The Philippines’ inflation rate surged to a nine-year high in August, which will affect the remittances sent by Filipino migrant workers to their families.
On Wednesday, the Philippine Statistics Authority (PSA) announced that the inflation rate had risen to 6.4% in August from 5.7% in July. The last time the rate was this high was in March 2009 when it hit 6.6% during the presidency of Gloria Macapagal-Arroyo, Rappler reported.
With the jump in prices, many Filipino migrant workers are being urged to increase their remittances so their families can cope with the rising cost of living.
Year on year, prices of food and non-alcoholic beverages increased by 8.5% in August, alcoholic beverages and tobacco rose by 21%, furnishings and household equipment 3.5%, medicine and health-related commodities 4%, restaurants and miscellaneous goods and services 4%, and recreation and culture 2.4%.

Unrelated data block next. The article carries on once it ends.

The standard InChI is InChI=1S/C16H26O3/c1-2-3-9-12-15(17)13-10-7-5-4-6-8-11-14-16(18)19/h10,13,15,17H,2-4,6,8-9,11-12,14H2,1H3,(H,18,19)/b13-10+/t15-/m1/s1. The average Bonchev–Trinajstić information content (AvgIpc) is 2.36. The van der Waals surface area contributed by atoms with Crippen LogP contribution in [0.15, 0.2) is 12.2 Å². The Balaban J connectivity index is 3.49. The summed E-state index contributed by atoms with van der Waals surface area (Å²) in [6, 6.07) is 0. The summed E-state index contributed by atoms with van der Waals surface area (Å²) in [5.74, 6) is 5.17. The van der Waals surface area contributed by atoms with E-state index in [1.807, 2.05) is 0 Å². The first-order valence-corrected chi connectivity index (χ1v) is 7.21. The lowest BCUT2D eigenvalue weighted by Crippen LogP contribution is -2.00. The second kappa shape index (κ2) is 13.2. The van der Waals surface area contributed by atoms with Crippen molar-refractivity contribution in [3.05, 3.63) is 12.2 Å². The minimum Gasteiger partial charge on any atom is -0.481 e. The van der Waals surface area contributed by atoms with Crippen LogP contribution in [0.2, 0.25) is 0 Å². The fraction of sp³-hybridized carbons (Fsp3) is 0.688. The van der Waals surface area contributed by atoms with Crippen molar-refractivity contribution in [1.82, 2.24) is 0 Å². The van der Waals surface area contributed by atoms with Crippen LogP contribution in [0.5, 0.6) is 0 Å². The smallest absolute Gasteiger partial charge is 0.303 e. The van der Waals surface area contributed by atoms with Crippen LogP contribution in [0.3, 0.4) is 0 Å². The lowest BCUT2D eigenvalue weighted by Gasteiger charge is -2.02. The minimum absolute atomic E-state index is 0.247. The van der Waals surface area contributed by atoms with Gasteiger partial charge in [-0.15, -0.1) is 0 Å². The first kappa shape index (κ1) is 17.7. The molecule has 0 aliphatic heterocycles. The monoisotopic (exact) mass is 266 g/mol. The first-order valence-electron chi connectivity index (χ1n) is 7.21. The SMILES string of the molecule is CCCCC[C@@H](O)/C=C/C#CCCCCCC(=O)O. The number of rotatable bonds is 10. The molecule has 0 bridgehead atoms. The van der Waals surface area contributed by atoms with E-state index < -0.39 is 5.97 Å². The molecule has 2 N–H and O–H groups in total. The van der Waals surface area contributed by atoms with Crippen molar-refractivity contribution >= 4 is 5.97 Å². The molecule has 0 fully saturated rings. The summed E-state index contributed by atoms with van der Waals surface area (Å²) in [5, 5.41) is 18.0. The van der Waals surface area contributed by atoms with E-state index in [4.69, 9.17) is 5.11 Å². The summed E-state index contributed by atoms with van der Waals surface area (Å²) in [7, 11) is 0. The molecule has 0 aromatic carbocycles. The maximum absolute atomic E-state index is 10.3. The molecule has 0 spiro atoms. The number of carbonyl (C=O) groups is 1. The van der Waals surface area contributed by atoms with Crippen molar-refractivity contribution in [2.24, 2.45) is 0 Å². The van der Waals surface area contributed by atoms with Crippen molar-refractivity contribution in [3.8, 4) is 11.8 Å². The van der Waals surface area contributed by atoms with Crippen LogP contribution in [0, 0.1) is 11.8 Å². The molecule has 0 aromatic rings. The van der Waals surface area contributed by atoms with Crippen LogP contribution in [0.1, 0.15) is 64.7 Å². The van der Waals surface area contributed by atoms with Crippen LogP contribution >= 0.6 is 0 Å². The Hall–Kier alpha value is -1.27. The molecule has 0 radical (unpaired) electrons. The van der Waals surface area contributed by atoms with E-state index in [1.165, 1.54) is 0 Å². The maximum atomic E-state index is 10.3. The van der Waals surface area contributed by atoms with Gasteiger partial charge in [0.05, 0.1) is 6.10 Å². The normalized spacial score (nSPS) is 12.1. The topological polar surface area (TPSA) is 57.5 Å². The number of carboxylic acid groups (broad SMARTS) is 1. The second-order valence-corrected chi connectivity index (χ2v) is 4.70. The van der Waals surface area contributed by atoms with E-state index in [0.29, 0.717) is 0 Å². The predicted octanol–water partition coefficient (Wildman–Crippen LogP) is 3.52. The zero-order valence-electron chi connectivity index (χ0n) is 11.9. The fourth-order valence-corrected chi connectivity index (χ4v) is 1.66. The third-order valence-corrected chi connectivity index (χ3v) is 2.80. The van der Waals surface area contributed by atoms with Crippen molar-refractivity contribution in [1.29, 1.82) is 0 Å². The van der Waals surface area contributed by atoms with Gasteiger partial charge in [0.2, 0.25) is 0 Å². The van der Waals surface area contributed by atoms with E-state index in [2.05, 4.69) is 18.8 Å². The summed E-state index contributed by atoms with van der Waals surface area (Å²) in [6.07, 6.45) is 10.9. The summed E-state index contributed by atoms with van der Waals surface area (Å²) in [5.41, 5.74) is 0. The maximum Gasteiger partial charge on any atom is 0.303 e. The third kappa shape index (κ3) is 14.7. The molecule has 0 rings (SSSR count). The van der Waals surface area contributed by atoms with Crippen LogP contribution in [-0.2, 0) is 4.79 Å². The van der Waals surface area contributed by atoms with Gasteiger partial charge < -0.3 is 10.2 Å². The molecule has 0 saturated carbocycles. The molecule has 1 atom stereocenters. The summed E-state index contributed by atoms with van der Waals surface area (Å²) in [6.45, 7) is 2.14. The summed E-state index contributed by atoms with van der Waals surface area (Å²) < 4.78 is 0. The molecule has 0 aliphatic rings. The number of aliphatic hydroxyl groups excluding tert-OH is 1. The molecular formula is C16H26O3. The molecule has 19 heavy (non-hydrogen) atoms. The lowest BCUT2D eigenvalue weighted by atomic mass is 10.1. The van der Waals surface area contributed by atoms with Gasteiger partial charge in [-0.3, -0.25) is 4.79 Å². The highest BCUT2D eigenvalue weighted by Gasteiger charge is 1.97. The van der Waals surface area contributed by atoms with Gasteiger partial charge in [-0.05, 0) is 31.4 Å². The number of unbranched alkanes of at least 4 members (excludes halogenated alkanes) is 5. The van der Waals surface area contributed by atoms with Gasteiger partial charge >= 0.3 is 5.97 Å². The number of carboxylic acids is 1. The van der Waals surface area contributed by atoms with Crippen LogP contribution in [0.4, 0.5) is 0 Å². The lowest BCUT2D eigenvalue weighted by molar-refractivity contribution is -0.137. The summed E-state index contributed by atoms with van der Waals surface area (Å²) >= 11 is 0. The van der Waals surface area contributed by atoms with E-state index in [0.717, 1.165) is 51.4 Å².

Dennis Mapa, dean of the University of the Philippines School of Statistics, said most Filipino households spent 60% of their budget on food and the high inflation would plunge more families into poverty, Business Mirror reported.
“The government will have a hard time achieving its commitment to significantly reduce poverty by 14% by 2022,” Mapa said.
In June, an expert on migrant labor suggested that workers should increase the amount of money they send by 10-20% after the inflation rate hit 4.6% in May.
It is believed that 10% of Filipino households have at least one family member working overseas. In 2017, Filipino migrant workers remitted a total of US$28.1 billion back to the Philippines.